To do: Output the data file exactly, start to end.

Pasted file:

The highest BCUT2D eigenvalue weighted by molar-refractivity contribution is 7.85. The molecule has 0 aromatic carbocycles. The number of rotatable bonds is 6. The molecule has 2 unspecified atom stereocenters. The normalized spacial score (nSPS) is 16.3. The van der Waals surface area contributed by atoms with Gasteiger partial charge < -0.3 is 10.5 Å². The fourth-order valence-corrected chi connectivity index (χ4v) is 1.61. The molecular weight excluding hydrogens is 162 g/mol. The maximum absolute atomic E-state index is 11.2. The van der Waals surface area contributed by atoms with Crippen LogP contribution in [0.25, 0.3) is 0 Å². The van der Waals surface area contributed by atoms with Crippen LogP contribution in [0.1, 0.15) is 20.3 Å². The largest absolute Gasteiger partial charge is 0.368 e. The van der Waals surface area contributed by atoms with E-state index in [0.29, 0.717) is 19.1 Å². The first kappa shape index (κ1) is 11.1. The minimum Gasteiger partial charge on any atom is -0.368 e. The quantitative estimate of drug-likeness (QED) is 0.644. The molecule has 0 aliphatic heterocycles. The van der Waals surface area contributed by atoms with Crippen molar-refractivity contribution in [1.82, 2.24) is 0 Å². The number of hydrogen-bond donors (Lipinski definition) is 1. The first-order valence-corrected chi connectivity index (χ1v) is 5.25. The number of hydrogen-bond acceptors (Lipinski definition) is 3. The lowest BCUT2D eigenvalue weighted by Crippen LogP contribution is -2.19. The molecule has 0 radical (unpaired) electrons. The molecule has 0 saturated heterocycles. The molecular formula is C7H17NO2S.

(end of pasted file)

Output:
The highest BCUT2D eigenvalue weighted by molar-refractivity contribution is 7.85. The molecule has 0 aromatic carbocycles. The number of rotatable bonds is 6. The molecule has 2 unspecified atom stereocenters. The normalized spacial score (nSPS) is 16.3. The van der Waals surface area contributed by atoms with Gasteiger partial charge < -0.3 is 10.5 Å². The fourth-order valence-corrected chi connectivity index (χ4v) is 1.61. The molecular weight excluding hydrogens is 162 g/mol. The maximum absolute atomic E-state index is 11.2. The van der Waals surface area contributed by atoms with Crippen LogP contribution in [0.25, 0.3) is 0 Å². The van der Waals surface area contributed by atoms with Crippen LogP contribution in [0.1, 0.15) is 20.3 Å². The largest absolute Gasteiger partial charge is 0.368 e. The van der Waals surface area contributed by atoms with E-state index in [0.29, 0.717) is 19.1 Å². The first kappa shape index (κ1) is 11.1. The minimum Gasteiger partial charge on any atom is -0.368 e. The quantitative estimate of drug-likeness (QED) is 0.644. The molecule has 0 aliphatic heterocycles. The van der Waals surface area contributed by atoms with Crippen molar-refractivity contribution in [1.82, 2.24) is 0 Å². The number of hydrogen-bond donors (Lipinski definition) is 1. The first-order valence-corrected chi connectivity index (χ1v) is 5.25. The number of hydrogen-bond acceptors (Lipinski definition) is 3. The lowest BCUT2D eigenvalue weighted by Crippen LogP contribution is -2.19. The molecule has 0 radical (unpaired) electrons. The molecule has 0 saturated heterocycles. The molecular formula is C7H17NO2S.